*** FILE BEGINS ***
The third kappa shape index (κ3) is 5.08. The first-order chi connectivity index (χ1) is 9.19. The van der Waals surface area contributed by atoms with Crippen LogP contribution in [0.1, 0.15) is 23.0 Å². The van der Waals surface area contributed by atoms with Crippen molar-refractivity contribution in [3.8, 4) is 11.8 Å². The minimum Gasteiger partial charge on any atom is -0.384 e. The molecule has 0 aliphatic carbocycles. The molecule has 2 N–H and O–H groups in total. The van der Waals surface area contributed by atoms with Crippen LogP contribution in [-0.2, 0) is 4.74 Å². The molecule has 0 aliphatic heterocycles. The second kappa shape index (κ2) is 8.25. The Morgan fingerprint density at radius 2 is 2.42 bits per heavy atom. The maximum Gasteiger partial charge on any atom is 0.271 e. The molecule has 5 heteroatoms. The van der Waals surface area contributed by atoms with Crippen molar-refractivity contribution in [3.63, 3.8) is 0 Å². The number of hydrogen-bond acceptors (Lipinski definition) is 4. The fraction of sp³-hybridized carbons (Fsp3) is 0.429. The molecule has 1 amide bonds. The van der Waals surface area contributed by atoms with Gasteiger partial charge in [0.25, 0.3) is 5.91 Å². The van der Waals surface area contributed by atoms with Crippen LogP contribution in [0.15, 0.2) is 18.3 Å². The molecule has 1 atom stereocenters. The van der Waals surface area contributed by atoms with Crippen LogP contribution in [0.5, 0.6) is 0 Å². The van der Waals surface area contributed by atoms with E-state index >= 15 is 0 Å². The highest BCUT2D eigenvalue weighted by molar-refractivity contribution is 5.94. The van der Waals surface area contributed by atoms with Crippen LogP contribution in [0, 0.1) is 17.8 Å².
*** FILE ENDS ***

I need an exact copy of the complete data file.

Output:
The third kappa shape index (κ3) is 5.08. The first-order chi connectivity index (χ1) is 9.19. The van der Waals surface area contributed by atoms with Crippen LogP contribution in [0.1, 0.15) is 23.0 Å². The van der Waals surface area contributed by atoms with Crippen molar-refractivity contribution in [3.8, 4) is 11.8 Å². The minimum Gasteiger partial charge on any atom is -0.384 e. The molecule has 0 aliphatic carbocycles. The molecule has 2 N–H and O–H groups in total. The van der Waals surface area contributed by atoms with Crippen LogP contribution in [-0.2, 0) is 4.74 Å². The molecule has 0 aliphatic heterocycles. The second kappa shape index (κ2) is 8.25. The Morgan fingerprint density at radius 2 is 2.42 bits per heavy atom. The maximum Gasteiger partial charge on any atom is 0.271 e. The molecule has 5 heteroatoms. The van der Waals surface area contributed by atoms with Crippen molar-refractivity contribution in [3.63, 3.8) is 0 Å². The number of hydrogen-bond acceptors (Lipinski definition) is 4. The fraction of sp³-hybridized carbons (Fsp3) is 0.429. The molecule has 1 amide bonds. The van der Waals surface area contributed by atoms with Gasteiger partial charge in [0.25, 0.3) is 5.91 Å². The van der Waals surface area contributed by atoms with Crippen LogP contribution in [0.15, 0.2) is 18.3 Å². The molecule has 1 atom stereocenters. The van der Waals surface area contributed by atoms with Crippen LogP contribution in [0.5, 0.6) is 0 Å². The van der Waals surface area contributed by atoms with E-state index >= 15 is 0 Å². The highest BCUT2D eigenvalue weighted by molar-refractivity contribution is 5.94. The van der Waals surface area contributed by atoms with Crippen LogP contribution in [0, 0.1) is 17.8 Å².